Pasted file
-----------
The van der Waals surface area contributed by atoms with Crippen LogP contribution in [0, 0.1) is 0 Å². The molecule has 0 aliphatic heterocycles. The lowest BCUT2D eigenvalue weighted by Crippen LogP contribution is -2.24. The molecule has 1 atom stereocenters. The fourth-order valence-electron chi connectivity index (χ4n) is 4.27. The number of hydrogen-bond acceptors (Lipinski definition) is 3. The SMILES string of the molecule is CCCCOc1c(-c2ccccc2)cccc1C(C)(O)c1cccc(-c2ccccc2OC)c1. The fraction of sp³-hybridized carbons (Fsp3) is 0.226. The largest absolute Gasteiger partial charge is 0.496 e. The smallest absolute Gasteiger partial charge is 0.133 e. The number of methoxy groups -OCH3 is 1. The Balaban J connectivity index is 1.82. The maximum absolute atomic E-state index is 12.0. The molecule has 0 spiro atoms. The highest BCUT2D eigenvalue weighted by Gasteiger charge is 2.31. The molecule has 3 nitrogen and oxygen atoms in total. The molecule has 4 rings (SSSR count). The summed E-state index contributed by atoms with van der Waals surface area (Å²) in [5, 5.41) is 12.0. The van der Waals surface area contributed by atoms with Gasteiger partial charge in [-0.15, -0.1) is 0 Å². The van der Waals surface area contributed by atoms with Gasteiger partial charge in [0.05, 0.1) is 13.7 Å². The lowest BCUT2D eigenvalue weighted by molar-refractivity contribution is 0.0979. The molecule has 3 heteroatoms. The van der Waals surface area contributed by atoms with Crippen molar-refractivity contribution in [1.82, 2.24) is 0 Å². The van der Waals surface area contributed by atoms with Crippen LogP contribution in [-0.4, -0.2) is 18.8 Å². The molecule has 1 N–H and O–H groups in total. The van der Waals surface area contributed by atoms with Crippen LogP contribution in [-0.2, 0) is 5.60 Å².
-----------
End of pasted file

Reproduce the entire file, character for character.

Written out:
The van der Waals surface area contributed by atoms with Crippen LogP contribution in [0, 0.1) is 0 Å². The molecule has 0 aliphatic heterocycles. The lowest BCUT2D eigenvalue weighted by Crippen LogP contribution is -2.24. The molecule has 1 atom stereocenters. The fourth-order valence-electron chi connectivity index (χ4n) is 4.27. The number of hydrogen-bond acceptors (Lipinski definition) is 3. The SMILES string of the molecule is CCCCOc1c(-c2ccccc2)cccc1C(C)(O)c1cccc(-c2ccccc2OC)c1. The fraction of sp³-hybridized carbons (Fsp3) is 0.226. The largest absolute Gasteiger partial charge is 0.496 e. The smallest absolute Gasteiger partial charge is 0.133 e. The number of methoxy groups -OCH3 is 1. The Balaban J connectivity index is 1.82. The maximum absolute atomic E-state index is 12.0. The molecule has 0 spiro atoms. The highest BCUT2D eigenvalue weighted by Gasteiger charge is 2.31. The molecule has 3 nitrogen and oxygen atoms in total. The molecule has 4 rings (SSSR count). The summed E-state index contributed by atoms with van der Waals surface area (Å²) in [5, 5.41) is 12.0. The van der Waals surface area contributed by atoms with Gasteiger partial charge in [-0.15, -0.1) is 0 Å². The van der Waals surface area contributed by atoms with Gasteiger partial charge in [0.05, 0.1) is 13.7 Å². The lowest BCUT2D eigenvalue weighted by molar-refractivity contribution is 0.0979. The molecule has 3 heteroatoms. The van der Waals surface area contributed by atoms with Crippen molar-refractivity contribution in [1.82, 2.24) is 0 Å². The van der Waals surface area contributed by atoms with Crippen LogP contribution in [-0.4, -0.2) is 18.8 Å². The molecule has 1 N–H and O–H groups in total. The van der Waals surface area contributed by atoms with Crippen LogP contribution in [-0.2, 0) is 5.60 Å².